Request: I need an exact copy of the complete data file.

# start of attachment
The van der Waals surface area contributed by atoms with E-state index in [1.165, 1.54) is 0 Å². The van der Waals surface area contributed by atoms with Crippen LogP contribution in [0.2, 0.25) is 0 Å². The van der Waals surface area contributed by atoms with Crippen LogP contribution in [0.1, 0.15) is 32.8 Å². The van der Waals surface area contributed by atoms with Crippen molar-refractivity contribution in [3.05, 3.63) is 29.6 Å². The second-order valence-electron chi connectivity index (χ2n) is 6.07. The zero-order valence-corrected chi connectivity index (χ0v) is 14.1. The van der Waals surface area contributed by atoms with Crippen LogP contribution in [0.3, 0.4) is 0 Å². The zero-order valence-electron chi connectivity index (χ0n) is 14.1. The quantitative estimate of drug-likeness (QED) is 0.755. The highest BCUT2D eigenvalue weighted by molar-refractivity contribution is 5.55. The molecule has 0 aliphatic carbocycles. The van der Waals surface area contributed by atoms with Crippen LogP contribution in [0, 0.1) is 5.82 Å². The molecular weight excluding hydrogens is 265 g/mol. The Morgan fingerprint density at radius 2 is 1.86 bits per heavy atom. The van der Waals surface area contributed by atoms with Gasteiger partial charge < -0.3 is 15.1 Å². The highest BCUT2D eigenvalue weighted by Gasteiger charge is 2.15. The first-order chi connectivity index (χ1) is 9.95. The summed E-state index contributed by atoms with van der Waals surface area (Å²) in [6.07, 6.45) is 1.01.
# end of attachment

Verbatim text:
The van der Waals surface area contributed by atoms with E-state index in [1.165, 1.54) is 0 Å². The van der Waals surface area contributed by atoms with Crippen LogP contribution in [0.2, 0.25) is 0 Å². The van der Waals surface area contributed by atoms with Crippen LogP contribution in [0.1, 0.15) is 32.8 Å². The van der Waals surface area contributed by atoms with Crippen molar-refractivity contribution in [3.05, 3.63) is 29.6 Å². The second-order valence-electron chi connectivity index (χ2n) is 6.07. The zero-order valence-corrected chi connectivity index (χ0v) is 14.1. The van der Waals surface area contributed by atoms with Crippen LogP contribution in [0.3, 0.4) is 0 Å². The zero-order valence-electron chi connectivity index (χ0n) is 14.1. The quantitative estimate of drug-likeness (QED) is 0.755. The highest BCUT2D eigenvalue weighted by molar-refractivity contribution is 5.55. The molecule has 0 aliphatic carbocycles. The van der Waals surface area contributed by atoms with Crippen LogP contribution in [0, 0.1) is 5.82 Å². The molecular weight excluding hydrogens is 265 g/mol. The Morgan fingerprint density at radius 2 is 1.86 bits per heavy atom. The van der Waals surface area contributed by atoms with Gasteiger partial charge < -0.3 is 15.1 Å². The highest BCUT2D eigenvalue weighted by Gasteiger charge is 2.15. The first-order chi connectivity index (χ1) is 9.95. The summed E-state index contributed by atoms with van der Waals surface area (Å²) in [6.07, 6.45) is 1.01.